Identifying Palm Species – I Planted Roots in Mexico

2021 February 2021 Tommy Clarkson

By Tommy Clarkson on the February 2021 Edition

Identifying Palm Species

With well over 2,400 different species of palm trees known to exist, it’s no wonder that some folks become a bit confused when trying to determine the type they see or seek. But, in endeavoring to do so, it will help if you keep in mind that there are four basic differences you should consider when trying to identify palm varieties.

(By the way, from the very outset, I wish to thank the Food and Agriculture Organization of the United Nations which in addition to my numerous “stand by authority” botanical books was a major contributor of information accumulated for this article.)

Those four, somewhat easily noted, differences between palm species are as follows:

Trunk Type

There are five basic trunk variations: solitary, clustering, aerial branching, subterranean branching and climbing. However, it is important to keep in mind that the first two types are not mutually exclusive. And to confuse the issue a bit more, in some cases, a species may exhibit a proclivity to be both solitary and clustering sort!

  • The solitary trunk growth habit is one of the two most com-mon among palm species and these are among the most generally cultivated for ornamental and economic purposes. However, there is a substantive difference in both the height and diameter of solitary palms. (For example, the Potato-chip Palm (Chamaedorea tuerckheimii) has a stem not even as large as a pencil and may not even reach a foot (30 cm) in height. At the other and of the spectrum is the Andean Wax Palm (Ceroxylon alpinum) which can grow as tall as 197 feet (60.05 meters). Often seen examples of solitary palms are the Coconut, Christmas (Manila), Cuban Royale, Bismark, Latan, Mexican, Desert and Chinese Fan Palms and Foxtail Palms. (Yes, all grow here in Ola Brisa Gardens!)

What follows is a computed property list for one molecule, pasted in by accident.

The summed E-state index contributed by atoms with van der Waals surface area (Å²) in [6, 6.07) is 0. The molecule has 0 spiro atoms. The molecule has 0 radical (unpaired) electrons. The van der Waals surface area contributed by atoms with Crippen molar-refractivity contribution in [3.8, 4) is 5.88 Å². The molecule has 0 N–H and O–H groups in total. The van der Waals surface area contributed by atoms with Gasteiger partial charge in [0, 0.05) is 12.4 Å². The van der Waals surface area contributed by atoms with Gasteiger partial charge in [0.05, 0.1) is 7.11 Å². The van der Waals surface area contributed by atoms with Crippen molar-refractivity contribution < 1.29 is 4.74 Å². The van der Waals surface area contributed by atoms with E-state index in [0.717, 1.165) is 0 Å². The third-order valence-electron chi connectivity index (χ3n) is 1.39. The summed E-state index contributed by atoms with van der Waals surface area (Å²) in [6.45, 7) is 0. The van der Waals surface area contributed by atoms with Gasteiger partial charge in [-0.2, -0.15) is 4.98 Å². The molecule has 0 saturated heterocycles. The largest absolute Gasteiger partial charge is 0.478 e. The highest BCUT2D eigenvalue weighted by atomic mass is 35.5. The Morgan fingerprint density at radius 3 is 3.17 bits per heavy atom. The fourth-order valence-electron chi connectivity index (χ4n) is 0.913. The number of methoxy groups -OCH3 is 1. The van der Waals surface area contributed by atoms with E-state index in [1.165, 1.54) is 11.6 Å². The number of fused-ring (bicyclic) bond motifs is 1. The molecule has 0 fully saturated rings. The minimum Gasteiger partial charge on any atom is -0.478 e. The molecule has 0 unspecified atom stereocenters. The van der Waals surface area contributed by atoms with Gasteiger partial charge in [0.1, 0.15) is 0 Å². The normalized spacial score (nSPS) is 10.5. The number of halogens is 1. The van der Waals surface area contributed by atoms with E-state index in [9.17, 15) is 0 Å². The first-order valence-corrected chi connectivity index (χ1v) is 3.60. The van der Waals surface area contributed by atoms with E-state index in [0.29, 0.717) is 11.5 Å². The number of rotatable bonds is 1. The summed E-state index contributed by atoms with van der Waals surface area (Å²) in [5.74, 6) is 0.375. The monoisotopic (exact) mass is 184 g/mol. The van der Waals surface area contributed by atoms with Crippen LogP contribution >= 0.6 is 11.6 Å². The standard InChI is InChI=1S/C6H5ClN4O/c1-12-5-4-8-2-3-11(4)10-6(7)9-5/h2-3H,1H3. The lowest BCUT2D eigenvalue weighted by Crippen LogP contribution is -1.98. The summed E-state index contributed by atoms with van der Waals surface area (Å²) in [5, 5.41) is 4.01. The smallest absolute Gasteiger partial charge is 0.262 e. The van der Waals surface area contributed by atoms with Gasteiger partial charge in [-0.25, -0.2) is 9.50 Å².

• Growing from a common root system, the clustering or multiple stemmed palms are the second most common types generally seen. They spread via suckers (basal off-shoots) at, or below, ground level. The more dense variants form themselves into thicket-like bunches. Two easily recognizable examples of these are the small, slow growing (often used indoors) Parlor Palm (Chamaedorea elegans) or the larger, attractive Butterfly Palm (Dypsis lutescens).
  • More unusual are palms of the aerial branching type. Generally speaking, these are only found naturally in palms of the Hyphaene and Dypsis, Rattan Calamus, Korthalsia and Laccosperma generas. (As an interesting aside, damage caused by insects or a physical act such as lightning can cause aerial branching in solitary palms yet, no human technique has yet been determined to induce this.)
  • About 600  species  of  palms  in  15  genera  are  climbing palms. The source of virtually all commercial rattan, the genus Calamus (comprised of 350 different species and the largest genus in the palm family) is a great example of this type. The majority of climbing palms are also of the clumping nature.
  • Lastly, there are those that do subterranean branching. This kind occurs in two ways: through dichotomous branching as found in the Nipa Palm (Nypa fruticans) or lateral branching like does the Salak Oalm (Salacca zalacca).Leaf (Frond) Composition

    Endeavoring to apply the old “keep it simple stupid” rule, there are four basic palm frond types. By far and away, the most prevalent of these are the pinnate and palmate.